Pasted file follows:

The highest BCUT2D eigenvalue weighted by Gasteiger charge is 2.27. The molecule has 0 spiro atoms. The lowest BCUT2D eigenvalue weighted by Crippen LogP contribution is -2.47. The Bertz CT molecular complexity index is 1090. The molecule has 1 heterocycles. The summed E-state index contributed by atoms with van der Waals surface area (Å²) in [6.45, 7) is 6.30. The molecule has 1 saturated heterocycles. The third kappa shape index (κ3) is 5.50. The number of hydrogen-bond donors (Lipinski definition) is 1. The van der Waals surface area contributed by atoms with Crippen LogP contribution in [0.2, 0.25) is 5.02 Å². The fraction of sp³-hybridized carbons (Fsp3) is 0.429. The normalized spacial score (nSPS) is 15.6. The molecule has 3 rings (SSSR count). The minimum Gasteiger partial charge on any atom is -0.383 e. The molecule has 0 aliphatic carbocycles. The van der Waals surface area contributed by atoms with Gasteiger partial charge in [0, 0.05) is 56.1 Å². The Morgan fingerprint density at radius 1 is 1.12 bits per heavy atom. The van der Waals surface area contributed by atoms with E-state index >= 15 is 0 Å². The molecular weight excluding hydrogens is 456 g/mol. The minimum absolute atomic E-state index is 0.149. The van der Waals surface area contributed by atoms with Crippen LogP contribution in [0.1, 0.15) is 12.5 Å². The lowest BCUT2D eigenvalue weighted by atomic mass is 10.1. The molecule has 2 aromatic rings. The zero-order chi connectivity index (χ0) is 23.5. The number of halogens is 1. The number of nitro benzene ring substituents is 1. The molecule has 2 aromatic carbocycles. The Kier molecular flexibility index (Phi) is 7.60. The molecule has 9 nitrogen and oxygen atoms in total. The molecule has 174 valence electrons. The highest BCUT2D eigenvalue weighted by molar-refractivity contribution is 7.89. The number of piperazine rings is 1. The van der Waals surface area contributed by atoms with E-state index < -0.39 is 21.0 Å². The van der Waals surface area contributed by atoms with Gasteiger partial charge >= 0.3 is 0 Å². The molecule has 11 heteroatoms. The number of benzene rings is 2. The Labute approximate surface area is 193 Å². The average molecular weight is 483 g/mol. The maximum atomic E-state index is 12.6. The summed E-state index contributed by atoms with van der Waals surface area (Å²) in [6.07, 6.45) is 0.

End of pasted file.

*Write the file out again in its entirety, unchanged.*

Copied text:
The highest BCUT2D eigenvalue weighted by Gasteiger charge is 2.27. The molecule has 0 spiro atoms. The lowest BCUT2D eigenvalue weighted by Crippen LogP contribution is -2.47. The Bertz CT molecular complexity index is 1090. The molecule has 1 heterocycles. The summed E-state index contributed by atoms with van der Waals surface area (Å²) in [6.45, 7) is 6.30. The molecule has 1 saturated heterocycles. The third kappa shape index (κ3) is 5.50. The number of hydrogen-bond donors (Lipinski definition) is 1. The van der Waals surface area contributed by atoms with Crippen LogP contribution in [0.2, 0.25) is 5.02 Å². The fraction of sp³-hybridized carbons (Fsp3) is 0.429. The normalized spacial score (nSPS) is 15.6. The molecule has 3 rings (SSSR count). The minimum Gasteiger partial charge on any atom is -0.383 e. The molecule has 0 aliphatic carbocycles. The van der Waals surface area contributed by atoms with Gasteiger partial charge in [0, 0.05) is 56.1 Å². The Morgan fingerprint density at radius 1 is 1.12 bits per heavy atom. The van der Waals surface area contributed by atoms with E-state index >= 15 is 0 Å². The molecular weight excluding hydrogens is 456 g/mol. The minimum absolute atomic E-state index is 0.149. The van der Waals surface area contributed by atoms with Crippen LogP contribution in [0.1, 0.15) is 12.5 Å². The lowest BCUT2D eigenvalue weighted by atomic mass is 10.1. The molecule has 2 aromatic rings. The zero-order chi connectivity index (χ0) is 23.5. The number of halogens is 1. The number of nitro benzene ring substituents is 1. The molecule has 2 aromatic carbocycles. The Kier molecular flexibility index (Phi) is 7.60. The molecule has 9 nitrogen and oxygen atoms in total. The molecule has 174 valence electrons. The highest BCUT2D eigenvalue weighted by molar-refractivity contribution is 7.89. The number of piperazine rings is 1. The van der Waals surface area contributed by atoms with E-state index < -0.39 is 21.0 Å². The van der Waals surface area contributed by atoms with Gasteiger partial charge >= 0.3 is 0 Å². The molecule has 11 heteroatoms. The number of benzene rings is 2. The Labute approximate surface area is 193 Å². The average molecular weight is 483 g/mol. The maximum atomic E-state index is 12.6. The summed E-state index contributed by atoms with van der Waals surface area (Å²) in [6.07, 6.45) is 0.